After clearance of the ClearPath DS-120, Freedom spent the first half of 2013 scaling up manufacturing, before launching the system in the US in September. Since then it has been increasing its international presence, signing up distributors in Germany, Czech Republic, Turkey, Italy, Spain, Mexico, the Middle East, and some South American countries.

The scan works by detecting autofluorescence in the lens of the eye, a marker of elevated blood glucose levels over one’s lifespan. “Any change in glucose in the serum, the glucose presents concurrently in the aqueous of the eye,” Mr Ignotz explains.” The lens uniformly absorbs the glucose, and there’s a chemical process that leads to the formation of advanced glycated end products (AGEs), which fluoresce. It is this signal that is being picked up by the scan.

Normal ageing also results in increased AGEs – but the key is comparing a patient’s level against the normal population. “We have a database of the normal population from age 20-70, and we use that to benchmark patients at a specific age, let’s say 45, to see if they’re within the normal range, or elevated,” says the COO. Those with elevated levels can then be further investigated for diabetes.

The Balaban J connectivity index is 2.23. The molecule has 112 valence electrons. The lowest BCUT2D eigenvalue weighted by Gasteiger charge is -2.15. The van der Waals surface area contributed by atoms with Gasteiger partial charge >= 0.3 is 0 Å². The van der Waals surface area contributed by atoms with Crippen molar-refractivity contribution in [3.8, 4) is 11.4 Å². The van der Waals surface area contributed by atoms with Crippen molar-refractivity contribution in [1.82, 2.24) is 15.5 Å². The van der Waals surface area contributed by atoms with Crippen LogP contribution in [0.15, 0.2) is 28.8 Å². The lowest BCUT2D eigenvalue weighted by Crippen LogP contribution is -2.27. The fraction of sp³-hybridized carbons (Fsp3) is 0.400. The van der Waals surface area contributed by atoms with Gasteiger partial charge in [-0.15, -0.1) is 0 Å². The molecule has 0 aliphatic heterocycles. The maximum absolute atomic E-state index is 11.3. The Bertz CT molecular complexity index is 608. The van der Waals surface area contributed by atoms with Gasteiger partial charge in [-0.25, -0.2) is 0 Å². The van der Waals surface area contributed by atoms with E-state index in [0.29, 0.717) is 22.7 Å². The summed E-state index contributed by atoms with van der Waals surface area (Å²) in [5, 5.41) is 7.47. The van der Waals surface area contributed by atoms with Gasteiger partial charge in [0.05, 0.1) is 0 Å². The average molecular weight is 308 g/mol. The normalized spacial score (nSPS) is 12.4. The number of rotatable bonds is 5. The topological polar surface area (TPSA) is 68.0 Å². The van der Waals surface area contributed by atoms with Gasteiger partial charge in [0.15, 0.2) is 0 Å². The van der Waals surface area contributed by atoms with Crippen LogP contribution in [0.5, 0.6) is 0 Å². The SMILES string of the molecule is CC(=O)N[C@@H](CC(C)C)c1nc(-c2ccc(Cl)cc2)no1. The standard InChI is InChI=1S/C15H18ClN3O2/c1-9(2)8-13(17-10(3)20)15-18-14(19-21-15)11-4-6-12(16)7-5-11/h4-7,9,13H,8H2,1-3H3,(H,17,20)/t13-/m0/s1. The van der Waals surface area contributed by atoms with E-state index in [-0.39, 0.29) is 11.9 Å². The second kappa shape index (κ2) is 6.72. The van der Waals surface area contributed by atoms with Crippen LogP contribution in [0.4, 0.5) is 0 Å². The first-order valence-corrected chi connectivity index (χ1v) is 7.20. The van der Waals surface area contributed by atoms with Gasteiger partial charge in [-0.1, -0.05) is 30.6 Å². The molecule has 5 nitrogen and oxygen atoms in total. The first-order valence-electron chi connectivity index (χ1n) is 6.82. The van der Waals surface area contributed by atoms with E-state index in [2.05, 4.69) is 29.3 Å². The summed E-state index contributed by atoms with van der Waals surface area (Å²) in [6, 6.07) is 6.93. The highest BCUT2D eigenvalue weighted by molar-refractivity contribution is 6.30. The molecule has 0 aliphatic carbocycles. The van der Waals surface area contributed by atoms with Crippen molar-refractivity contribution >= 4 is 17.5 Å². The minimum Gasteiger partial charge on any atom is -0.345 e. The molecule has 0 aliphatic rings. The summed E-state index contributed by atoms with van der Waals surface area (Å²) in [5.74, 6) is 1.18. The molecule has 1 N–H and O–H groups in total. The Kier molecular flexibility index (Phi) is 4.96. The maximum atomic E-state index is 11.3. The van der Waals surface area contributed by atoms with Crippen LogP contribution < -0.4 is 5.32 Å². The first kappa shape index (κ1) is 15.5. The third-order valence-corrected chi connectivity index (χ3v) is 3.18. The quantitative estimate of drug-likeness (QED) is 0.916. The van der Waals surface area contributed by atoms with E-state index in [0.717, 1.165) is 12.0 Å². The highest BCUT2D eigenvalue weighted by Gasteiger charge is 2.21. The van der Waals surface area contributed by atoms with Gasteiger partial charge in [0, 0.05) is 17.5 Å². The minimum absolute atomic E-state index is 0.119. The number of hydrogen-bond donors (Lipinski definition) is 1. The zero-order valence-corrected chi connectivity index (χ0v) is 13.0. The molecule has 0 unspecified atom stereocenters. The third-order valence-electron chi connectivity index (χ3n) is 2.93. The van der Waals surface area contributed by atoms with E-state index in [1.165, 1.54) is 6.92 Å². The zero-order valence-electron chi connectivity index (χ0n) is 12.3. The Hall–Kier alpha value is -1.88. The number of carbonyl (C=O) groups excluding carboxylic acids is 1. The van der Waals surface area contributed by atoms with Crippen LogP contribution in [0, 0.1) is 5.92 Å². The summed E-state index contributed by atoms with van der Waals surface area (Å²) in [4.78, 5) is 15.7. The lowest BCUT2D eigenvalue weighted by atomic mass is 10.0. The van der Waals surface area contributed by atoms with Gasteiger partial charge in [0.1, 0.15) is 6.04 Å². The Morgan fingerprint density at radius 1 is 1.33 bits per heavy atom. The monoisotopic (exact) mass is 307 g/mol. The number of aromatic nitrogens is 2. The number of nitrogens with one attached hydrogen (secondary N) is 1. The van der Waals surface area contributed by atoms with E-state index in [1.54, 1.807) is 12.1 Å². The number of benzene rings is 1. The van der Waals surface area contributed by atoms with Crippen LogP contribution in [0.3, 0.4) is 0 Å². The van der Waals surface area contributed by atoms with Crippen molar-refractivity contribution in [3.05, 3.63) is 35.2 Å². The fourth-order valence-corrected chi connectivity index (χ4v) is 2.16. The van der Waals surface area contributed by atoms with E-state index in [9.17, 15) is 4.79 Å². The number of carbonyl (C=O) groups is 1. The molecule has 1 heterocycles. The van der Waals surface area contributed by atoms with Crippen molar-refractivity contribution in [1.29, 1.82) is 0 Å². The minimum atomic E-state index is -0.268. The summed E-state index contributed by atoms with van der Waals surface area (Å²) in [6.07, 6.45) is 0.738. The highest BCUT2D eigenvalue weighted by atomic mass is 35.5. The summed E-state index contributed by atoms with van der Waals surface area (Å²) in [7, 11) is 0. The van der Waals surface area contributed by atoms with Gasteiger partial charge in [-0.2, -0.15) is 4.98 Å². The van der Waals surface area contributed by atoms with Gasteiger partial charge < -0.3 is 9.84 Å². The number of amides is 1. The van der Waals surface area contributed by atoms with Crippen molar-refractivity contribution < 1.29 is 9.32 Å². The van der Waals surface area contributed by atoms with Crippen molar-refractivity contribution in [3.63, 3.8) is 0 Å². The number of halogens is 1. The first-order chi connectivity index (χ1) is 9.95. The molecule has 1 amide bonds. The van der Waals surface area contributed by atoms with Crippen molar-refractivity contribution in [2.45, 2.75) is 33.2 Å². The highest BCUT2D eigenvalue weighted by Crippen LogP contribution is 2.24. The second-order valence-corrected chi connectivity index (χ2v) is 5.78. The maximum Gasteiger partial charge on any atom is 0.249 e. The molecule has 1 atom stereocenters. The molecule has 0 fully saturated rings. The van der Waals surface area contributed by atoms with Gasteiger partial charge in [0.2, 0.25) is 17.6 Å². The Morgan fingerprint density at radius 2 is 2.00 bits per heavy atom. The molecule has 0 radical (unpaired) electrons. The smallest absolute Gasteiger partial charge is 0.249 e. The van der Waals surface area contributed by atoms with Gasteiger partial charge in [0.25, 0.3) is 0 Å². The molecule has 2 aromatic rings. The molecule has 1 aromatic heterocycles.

So how does Freedom’s technology perform against conventional blood testing? A study published in the Journal of Diabetes Science and Technology in January found a specificity of 94% and sensitivity of 67% with ClearPath DS-120 scanning, versus 79% and 44%, respectively, with HbA1c testing, and 95% and 50%, respectively, with fasting plasma glucose measurement. The lower the sensitivity, the greater the risk of diabetic patients remaining undiagnosed.

As for price, Freedom could also come out on top. HbA1c testing costs $35-40 each time, Mr Ignotz estimates, while “our test, depending on the volume, is a fraction of that.” While the ClearPath DS-120 costs around $35,000, this translates to less, per test, in centers carrying out high volumes, helped by the lack of consumables and technician time.

Another advantage of measuring AGEs is that they are long-lived and accumulate over time. “The proteins in the lens of eye are some of the few in the body that do not turn over. So the fluorescence never goes down, it can only go up or be stabilized through good glucose control.”